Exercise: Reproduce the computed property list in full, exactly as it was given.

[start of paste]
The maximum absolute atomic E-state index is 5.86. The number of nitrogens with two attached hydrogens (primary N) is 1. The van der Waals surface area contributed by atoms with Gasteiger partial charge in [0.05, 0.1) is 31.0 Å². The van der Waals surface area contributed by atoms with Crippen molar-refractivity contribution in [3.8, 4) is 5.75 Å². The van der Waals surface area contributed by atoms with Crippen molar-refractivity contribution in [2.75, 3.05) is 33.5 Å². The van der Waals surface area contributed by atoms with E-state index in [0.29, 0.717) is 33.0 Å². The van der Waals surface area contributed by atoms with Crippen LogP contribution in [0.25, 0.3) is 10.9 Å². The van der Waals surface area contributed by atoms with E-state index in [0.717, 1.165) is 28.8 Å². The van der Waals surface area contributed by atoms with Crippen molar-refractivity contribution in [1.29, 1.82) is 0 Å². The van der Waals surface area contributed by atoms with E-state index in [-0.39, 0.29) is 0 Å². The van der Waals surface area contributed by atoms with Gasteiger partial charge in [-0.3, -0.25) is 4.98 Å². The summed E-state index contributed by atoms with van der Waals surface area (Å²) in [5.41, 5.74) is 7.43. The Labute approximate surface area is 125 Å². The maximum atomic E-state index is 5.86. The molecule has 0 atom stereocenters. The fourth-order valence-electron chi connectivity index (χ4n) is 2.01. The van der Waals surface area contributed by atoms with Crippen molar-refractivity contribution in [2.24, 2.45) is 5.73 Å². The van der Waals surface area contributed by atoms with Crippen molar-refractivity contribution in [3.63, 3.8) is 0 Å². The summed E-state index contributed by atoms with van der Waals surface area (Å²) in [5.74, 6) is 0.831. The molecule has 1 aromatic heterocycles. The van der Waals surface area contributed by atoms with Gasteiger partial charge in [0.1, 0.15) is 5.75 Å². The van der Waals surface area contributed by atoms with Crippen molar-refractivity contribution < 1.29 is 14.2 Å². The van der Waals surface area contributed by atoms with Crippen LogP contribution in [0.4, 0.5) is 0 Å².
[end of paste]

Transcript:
The maximum absolute atomic E-state index is 5.86. The number of nitrogens with two attached hydrogens (primary N) is 1. The van der Waals surface area contributed by atoms with Gasteiger partial charge in [0.05, 0.1) is 31.0 Å². The van der Waals surface area contributed by atoms with Crippen molar-refractivity contribution in [3.8, 4) is 5.75 Å². The van der Waals surface area contributed by atoms with Crippen molar-refractivity contribution in [2.75, 3.05) is 33.5 Å². The van der Waals surface area contributed by atoms with E-state index in [0.29, 0.717) is 33.0 Å². The van der Waals surface area contributed by atoms with Crippen LogP contribution in [0.25, 0.3) is 10.9 Å². The van der Waals surface area contributed by atoms with E-state index in [0.717, 1.165) is 28.8 Å². The van der Waals surface area contributed by atoms with Crippen molar-refractivity contribution in [1.29, 1.82) is 0 Å². The van der Waals surface area contributed by atoms with E-state index in [-0.39, 0.29) is 0 Å². The van der Waals surface area contributed by atoms with Gasteiger partial charge in [-0.3, -0.25) is 4.98 Å². The summed E-state index contributed by atoms with van der Waals surface area (Å²) in [5.41, 5.74) is 7.43. The Labute approximate surface area is 125 Å². The maximum atomic E-state index is 5.86. The molecule has 0 atom stereocenters. The fourth-order valence-electron chi connectivity index (χ4n) is 2.01. The van der Waals surface area contributed by atoms with Crippen molar-refractivity contribution in [2.24, 2.45) is 5.73 Å². The van der Waals surface area contributed by atoms with Crippen molar-refractivity contribution in [3.63, 3.8) is 0 Å². The summed E-state index contributed by atoms with van der Waals surface area (Å²) in [5.74, 6) is 0.831. The molecule has 1 aromatic heterocycles. The van der Waals surface area contributed by atoms with Gasteiger partial charge in [0.1, 0.15) is 5.75 Å². The van der Waals surface area contributed by atoms with Crippen molar-refractivity contribution < 1.29 is 14.2 Å². The van der Waals surface area contributed by atoms with Crippen LogP contribution in [0.4, 0.5) is 0 Å².